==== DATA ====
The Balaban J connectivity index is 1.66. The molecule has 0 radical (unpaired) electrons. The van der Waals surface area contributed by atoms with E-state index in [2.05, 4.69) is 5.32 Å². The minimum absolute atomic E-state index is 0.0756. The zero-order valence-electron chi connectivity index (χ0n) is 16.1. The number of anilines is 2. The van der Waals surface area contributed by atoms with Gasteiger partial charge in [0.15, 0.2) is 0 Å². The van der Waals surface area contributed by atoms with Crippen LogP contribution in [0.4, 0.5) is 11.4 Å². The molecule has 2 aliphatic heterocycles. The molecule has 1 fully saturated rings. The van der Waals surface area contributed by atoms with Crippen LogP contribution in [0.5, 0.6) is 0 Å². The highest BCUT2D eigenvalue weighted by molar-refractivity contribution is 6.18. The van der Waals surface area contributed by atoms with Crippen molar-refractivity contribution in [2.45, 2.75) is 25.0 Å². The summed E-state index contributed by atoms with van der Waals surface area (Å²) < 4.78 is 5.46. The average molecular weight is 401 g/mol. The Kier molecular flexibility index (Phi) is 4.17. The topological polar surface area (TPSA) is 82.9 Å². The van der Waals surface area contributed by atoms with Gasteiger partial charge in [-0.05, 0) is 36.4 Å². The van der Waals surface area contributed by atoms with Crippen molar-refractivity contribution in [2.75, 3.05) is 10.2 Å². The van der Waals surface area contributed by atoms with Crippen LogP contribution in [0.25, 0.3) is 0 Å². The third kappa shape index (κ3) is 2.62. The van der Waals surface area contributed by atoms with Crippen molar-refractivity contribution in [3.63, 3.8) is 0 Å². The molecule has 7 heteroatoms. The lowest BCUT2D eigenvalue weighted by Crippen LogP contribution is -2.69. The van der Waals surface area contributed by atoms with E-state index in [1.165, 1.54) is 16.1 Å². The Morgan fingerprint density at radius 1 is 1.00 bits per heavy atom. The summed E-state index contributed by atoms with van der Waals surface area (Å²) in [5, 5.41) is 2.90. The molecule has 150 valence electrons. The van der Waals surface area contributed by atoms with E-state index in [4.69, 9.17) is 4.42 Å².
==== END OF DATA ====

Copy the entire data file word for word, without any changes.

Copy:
The Balaban J connectivity index is 1.66. The molecule has 0 radical (unpaired) electrons. The van der Waals surface area contributed by atoms with E-state index in [2.05, 4.69) is 5.32 Å². The minimum absolute atomic E-state index is 0.0756. The zero-order valence-electron chi connectivity index (χ0n) is 16.1. The number of anilines is 2. The van der Waals surface area contributed by atoms with Gasteiger partial charge in [0.15, 0.2) is 0 Å². The van der Waals surface area contributed by atoms with Crippen LogP contribution in [0.4, 0.5) is 11.4 Å². The molecule has 2 aliphatic heterocycles. The molecule has 1 fully saturated rings. The van der Waals surface area contributed by atoms with Crippen LogP contribution in [0.5, 0.6) is 0 Å². The highest BCUT2D eigenvalue weighted by molar-refractivity contribution is 6.18. The van der Waals surface area contributed by atoms with Crippen molar-refractivity contribution in [2.45, 2.75) is 25.0 Å². The summed E-state index contributed by atoms with van der Waals surface area (Å²) < 4.78 is 5.46. The average molecular weight is 401 g/mol. The Kier molecular flexibility index (Phi) is 4.17. The topological polar surface area (TPSA) is 82.9 Å². The van der Waals surface area contributed by atoms with Gasteiger partial charge in [-0.05, 0) is 36.4 Å². The van der Waals surface area contributed by atoms with Crippen molar-refractivity contribution in [2.75, 3.05) is 10.2 Å². The van der Waals surface area contributed by atoms with Crippen LogP contribution in [0.25, 0.3) is 0 Å². The third kappa shape index (κ3) is 2.62. The van der Waals surface area contributed by atoms with Crippen molar-refractivity contribution in [3.63, 3.8) is 0 Å². The molecule has 7 heteroatoms. The lowest BCUT2D eigenvalue weighted by Crippen LogP contribution is -2.69. The van der Waals surface area contributed by atoms with E-state index in [1.165, 1.54) is 16.1 Å². The Morgan fingerprint density at radius 1 is 1.00 bits per heavy atom. The summed E-state index contributed by atoms with van der Waals surface area (Å²) in [5, 5.41) is 2.90. The molecule has 150 valence electrons. The van der Waals surface area contributed by atoms with E-state index in [4.69, 9.17) is 4.42 Å².